Oral Cancer Risk Factors And Prevention

Oral cancer. It’s not a cancer you hear about very often, but surprisingly, it accounts for 2 percent of all cancer diagnoses. And that is a pretty big number considering all the other cancers you hear about, like breast cancer and colon cancer, to name a few. Cancers of the mouth are not common, but left unchecked, these cancers can have devastating impacts on your health and affect your appearance and your ability to talk and eat.

These cancers first appear as one of those annoying little ulcers you sometimes get in your mouth. The only difference is that these never heal. They don’t go away. Many times, these ulcers go unnoticed. They’re in a hard-to-see area and they’re often not painful. For all these reasons, they’re very difficult to diagnose.

The best defense you have is to make sure you go to your regular dental visits. Dentists are now trained to do a much more thorough exam, and they use tools like dyes and UV light tools that make it so much easier to detect cancerous tissue in the mouth

If your dentist suspects cancer, there are certain blood tests and tissue biopsies that can be done to make sure. There is also cutting edge research going on to develop saliva and blood tests that identify aggressive cancers.

Anyone can get oral cancer, but some are more likely than others. Here are the risk factors:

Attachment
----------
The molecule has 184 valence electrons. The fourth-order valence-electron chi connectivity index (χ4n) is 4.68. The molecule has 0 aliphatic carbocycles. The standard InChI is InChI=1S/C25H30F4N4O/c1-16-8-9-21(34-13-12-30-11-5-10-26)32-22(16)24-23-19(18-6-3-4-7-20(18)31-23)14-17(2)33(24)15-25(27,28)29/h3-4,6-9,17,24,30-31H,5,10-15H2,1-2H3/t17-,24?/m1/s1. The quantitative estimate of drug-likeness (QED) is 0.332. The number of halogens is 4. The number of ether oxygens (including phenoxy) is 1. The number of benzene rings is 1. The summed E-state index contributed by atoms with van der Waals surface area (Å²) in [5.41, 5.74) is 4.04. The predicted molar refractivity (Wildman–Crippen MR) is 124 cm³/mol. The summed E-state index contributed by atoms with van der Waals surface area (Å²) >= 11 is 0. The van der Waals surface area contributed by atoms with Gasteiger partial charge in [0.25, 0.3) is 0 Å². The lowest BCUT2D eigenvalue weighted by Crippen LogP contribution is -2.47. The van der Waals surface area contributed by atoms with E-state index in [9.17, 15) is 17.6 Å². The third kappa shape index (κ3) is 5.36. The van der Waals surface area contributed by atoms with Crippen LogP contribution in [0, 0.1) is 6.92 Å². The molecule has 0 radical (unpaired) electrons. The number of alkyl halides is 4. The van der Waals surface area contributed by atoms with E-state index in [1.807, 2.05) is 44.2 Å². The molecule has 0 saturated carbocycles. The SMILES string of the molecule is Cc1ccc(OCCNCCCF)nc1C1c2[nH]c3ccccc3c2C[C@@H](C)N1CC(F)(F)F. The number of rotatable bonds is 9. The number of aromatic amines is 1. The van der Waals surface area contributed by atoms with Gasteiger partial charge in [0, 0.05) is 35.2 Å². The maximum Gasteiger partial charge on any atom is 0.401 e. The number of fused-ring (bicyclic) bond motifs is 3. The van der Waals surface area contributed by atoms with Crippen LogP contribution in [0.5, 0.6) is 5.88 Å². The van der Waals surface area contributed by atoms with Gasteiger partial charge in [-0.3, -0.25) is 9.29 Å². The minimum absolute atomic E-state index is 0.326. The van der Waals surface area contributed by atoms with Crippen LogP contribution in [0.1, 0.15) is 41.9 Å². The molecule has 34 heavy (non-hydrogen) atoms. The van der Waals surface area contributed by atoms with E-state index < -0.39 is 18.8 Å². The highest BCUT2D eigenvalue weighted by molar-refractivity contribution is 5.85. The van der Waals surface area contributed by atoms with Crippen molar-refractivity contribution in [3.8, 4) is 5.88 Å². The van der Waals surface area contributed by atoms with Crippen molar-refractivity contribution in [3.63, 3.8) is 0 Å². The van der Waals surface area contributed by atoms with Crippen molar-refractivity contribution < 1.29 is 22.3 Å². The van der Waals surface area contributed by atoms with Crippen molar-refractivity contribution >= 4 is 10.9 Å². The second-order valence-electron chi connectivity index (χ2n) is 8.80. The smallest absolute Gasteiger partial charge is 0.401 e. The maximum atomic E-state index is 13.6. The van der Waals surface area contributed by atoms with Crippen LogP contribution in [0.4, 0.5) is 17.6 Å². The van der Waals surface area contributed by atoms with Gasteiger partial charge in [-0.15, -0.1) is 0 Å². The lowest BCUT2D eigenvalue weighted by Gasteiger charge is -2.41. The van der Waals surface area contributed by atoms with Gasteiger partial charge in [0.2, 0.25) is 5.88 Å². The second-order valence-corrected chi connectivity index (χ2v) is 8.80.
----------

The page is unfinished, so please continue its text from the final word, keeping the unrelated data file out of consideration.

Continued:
• Increases with age, especially over age 55
  • Men are twice as likely as women
  • Prolonged exposure to sunlight, like outdoor workers
  • Poor nutrition, especially a diet lacking in fruits and veggies
  • Some genetically inherited diseases like certain anemias
  • Tobacco users, either cigarettes or chewing tobacco
  • Heavy alcohol drinkers
  • Human papilloma virus (HPV), which is linked with cervical cancer, has also been shown to cause some oral cancers

Like all diseases and cancers, the earlier oral cancer is detected, the better the outcome. Surgery, as opposed to chemotherapy, radiation or other treatments, is the best option for oral cancer. But removal of the oral cancer means removal of any affected tissue, so if you’ve had the cancerous lesion for a while, that might mean taking out a significant chunk of your gums, cheek tissue, or even your tongue. The more that is removed, the higher likelihood that it might affect how you eat or talk. You might even need to have lymph nodes in your neck removed to ensure all the cancer is eradicated.

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